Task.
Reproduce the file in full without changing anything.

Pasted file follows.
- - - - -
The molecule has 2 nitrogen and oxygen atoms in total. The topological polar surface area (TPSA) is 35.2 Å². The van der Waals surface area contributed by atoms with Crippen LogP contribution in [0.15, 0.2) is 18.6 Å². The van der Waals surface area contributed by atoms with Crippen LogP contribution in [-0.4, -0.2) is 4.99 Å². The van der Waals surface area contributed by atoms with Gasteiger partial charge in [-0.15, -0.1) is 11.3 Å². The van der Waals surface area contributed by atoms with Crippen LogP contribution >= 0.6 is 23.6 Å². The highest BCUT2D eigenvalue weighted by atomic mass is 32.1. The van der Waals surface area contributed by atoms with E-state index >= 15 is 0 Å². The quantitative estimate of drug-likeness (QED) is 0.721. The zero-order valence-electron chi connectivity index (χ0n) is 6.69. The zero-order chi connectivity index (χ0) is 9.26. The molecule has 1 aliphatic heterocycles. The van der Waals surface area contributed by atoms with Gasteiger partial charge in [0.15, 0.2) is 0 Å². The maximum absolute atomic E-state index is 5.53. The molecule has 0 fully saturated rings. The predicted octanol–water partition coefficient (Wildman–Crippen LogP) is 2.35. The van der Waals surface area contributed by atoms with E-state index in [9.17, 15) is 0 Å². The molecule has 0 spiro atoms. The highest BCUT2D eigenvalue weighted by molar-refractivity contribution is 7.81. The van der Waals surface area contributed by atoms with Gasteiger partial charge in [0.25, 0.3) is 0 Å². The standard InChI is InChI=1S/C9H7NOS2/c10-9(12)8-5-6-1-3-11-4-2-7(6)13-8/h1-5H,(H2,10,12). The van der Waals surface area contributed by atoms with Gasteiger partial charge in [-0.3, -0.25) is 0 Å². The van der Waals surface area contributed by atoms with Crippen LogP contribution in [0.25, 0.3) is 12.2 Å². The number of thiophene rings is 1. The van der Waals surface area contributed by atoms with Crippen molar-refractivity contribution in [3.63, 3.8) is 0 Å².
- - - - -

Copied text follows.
The molecule has 2 nitrogen and oxygen atoms in total. The topological polar surface area (TPSA) is 35.2 Å². The van der Waals surface area contributed by atoms with Crippen LogP contribution in [0.15, 0.2) is 18.6 Å². The van der Waals surface area contributed by atoms with Crippen LogP contribution in [-0.4, -0.2) is 4.99 Å². The van der Waals surface area contributed by atoms with Gasteiger partial charge in [-0.15, -0.1) is 11.3 Å². The van der Waals surface area contributed by atoms with Crippen LogP contribution >= 0.6 is 23.6 Å². The highest BCUT2D eigenvalue weighted by atomic mass is 32.1. The van der Waals surface area contributed by atoms with E-state index >= 15 is 0 Å². The quantitative estimate of drug-likeness (QED) is 0.721. The zero-order valence-electron chi connectivity index (χ0n) is 6.69. The zero-order chi connectivity index (χ0) is 9.26. The molecule has 1 aliphatic heterocycles. The van der Waals surface area contributed by atoms with Gasteiger partial charge in [0.15, 0.2) is 0 Å². The maximum absolute atomic E-state index is 5.53. The molecule has 0 fully saturated rings. The predicted octanol–water partition coefficient (Wildman–Crippen LogP) is 2.35. The van der Waals surface area contributed by atoms with E-state index in [9.17, 15) is 0 Å². The molecule has 0 spiro atoms. The highest BCUT2D eigenvalue weighted by molar-refractivity contribution is 7.81. The van der Waals surface area contributed by atoms with Gasteiger partial charge in [0.25, 0.3) is 0 Å². The standard InChI is InChI=1S/C9H7NOS2/c10-9(12)8-5-6-1-3-11-4-2-7(6)13-8/h1-5H,(H2,10,12). The van der Waals surface area contributed by atoms with Gasteiger partial charge in [-0.3, -0.25) is 0 Å². The van der Waals surface area contributed by atoms with Crippen LogP contribution in [0.25, 0.3) is 12.2 Å². The number of thiophene rings is 1. The van der Waals surface area contributed by atoms with Crippen molar-refractivity contribution in [3.63, 3.8) is 0 Å².